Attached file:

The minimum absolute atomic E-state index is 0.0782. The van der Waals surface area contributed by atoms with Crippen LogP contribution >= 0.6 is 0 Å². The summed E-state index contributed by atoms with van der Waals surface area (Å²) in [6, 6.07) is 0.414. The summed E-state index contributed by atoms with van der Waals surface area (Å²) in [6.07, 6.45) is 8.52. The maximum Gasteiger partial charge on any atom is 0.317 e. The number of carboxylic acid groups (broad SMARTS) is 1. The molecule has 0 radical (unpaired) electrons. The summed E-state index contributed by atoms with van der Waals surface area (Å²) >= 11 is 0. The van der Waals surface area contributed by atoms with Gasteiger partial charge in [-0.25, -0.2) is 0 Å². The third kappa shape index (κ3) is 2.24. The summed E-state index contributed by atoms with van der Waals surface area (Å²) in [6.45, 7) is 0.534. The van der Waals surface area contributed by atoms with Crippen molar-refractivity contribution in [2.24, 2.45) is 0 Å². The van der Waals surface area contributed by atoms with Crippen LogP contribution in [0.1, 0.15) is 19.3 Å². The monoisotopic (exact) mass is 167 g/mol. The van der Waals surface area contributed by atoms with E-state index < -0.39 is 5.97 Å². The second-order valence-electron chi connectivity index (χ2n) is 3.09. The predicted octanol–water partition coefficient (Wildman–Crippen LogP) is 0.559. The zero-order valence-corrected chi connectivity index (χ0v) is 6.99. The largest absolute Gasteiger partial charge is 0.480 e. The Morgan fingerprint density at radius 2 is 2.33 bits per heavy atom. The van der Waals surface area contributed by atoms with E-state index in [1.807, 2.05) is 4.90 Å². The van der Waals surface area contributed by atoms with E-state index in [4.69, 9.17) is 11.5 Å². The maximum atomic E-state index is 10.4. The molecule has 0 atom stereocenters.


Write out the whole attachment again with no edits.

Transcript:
The minimum absolute atomic E-state index is 0.0782. The van der Waals surface area contributed by atoms with Crippen LogP contribution >= 0.6 is 0 Å². The summed E-state index contributed by atoms with van der Waals surface area (Å²) in [6, 6.07) is 0.414. The summed E-state index contributed by atoms with van der Waals surface area (Å²) in [6.07, 6.45) is 8.52. The maximum Gasteiger partial charge on any atom is 0.317 e. The number of carboxylic acid groups (broad SMARTS) is 1. The molecule has 0 radical (unpaired) electrons. The summed E-state index contributed by atoms with van der Waals surface area (Å²) >= 11 is 0. The van der Waals surface area contributed by atoms with Gasteiger partial charge in [-0.25, -0.2) is 0 Å². The third kappa shape index (κ3) is 2.24. The summed E-state index contributed by atoms with van der Waals surface area (Å²) in [6.45, 7) is 0.534. The van der Waals surface area contributed by atoms with Crippen molar-refractivity contribution in [2.24, 2.45) is 0 Å². The van der Waals surface area contributed by atoms with Crippen LogP contribution in [0.1, 0.15) is 19.3 Å². The monoisotopic (exact) mass is 167 g/mol. The van der Waals surface area contributed by atoms with E-state index < -0.39 is 5.97 Å². The second-order valence-electron chi connectivity index (χ2n) is 3.09. The predicted octanol–water partition coefficient (Wildman–Crippen LogP) is 0.559. The zero-order valence-corrected chi connectivity index (χ0v) is 6.99. The largest absolute Gasteiger partial charge is 0.480 e. The Morgan fingerprint density at radius 2 is 2.33 bits per heavy atom. The van der Waals surface area contributed by atoms with E-state index in [1.807, 2.05) is 4.90 Å². The van der Waals surface area contributed by atoms with E-state index in [4.69, 9.17) is 11.5 Å². The maximum atomic E-state index is 10.4. The molecule has 0 atom stereocenters.